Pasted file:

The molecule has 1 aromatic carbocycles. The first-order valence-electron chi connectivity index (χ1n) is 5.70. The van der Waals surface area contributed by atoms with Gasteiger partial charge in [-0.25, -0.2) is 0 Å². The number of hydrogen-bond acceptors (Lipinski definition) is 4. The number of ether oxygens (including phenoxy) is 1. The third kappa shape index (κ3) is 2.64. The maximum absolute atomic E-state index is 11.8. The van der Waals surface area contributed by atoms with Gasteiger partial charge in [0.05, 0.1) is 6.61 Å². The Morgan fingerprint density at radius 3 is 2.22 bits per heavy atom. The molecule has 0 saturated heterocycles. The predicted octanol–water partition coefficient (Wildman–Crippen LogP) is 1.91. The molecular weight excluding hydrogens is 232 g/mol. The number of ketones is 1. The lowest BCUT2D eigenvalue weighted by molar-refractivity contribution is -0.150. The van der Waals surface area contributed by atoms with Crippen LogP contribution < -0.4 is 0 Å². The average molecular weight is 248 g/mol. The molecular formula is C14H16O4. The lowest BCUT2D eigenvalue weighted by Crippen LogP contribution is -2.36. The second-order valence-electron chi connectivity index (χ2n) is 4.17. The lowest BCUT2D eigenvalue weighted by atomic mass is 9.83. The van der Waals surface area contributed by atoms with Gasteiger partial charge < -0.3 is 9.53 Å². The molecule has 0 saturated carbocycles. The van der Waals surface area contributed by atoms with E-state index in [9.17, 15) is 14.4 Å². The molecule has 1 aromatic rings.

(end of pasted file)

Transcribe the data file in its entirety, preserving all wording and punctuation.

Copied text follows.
The molecule has 1 aromatic carbocycles. The first-order valence-electron chi connectivity index (χ1n) is 5.70. The van der Waals surface area contributed by atoms with Gasteiger partial charge in [-0.25, -0.2) is 0 Å². The number of hydrogen-bond acceptors (Lipinski definition) is 4. The number of ether oxygens (including phenoxy) is 1. The third kappa shape index (κ3) is 2.64. The maximum absolute atomic E-state index is 11.8. The van der Waals surface area contributed by atoms with Gasteiger partial charge in [0.05, 0.1) is 6.61 Å². The Morgan fingerprint density at radius 3 is 2.22 bits per heavy atom. The molecule has 0 saturated heterocycles. The predicted octanol–water partition coefficient (Wildman–Crippen LogP) is 1.91. The molecular weight excluding hydrogens is 232 g/mol. The number of ketones is 1. The lowest BCUT2D eigenvalue weighted by molar-refractivity contribution is -0.150. The van der Waals surface area contributed by atoms with Crippen LogP contribution < -0.4 is 0 Å². The average molecular weight is 248 g/mol. The molecular formula is C14H16O4. The lowest BCUT2D eigenvalue weighted by Crippen LogP contribution is -2.36. The second-order valence-electron chi connectivity index (χ2n) is 4.17. The lowest BCUT2D eigenvalue weighted by atomic mass is 9.83. The van der Waals surface area contributed by atoms with Gasteiger partial charge < -0.3 is 9.53 Å². The molecule has 0 saturated carbocycles. The van der Waals surface area contributed by atoms with E-state index in [9.17, 15) is 14.4 Å². The molecule has 1 aromatic rings.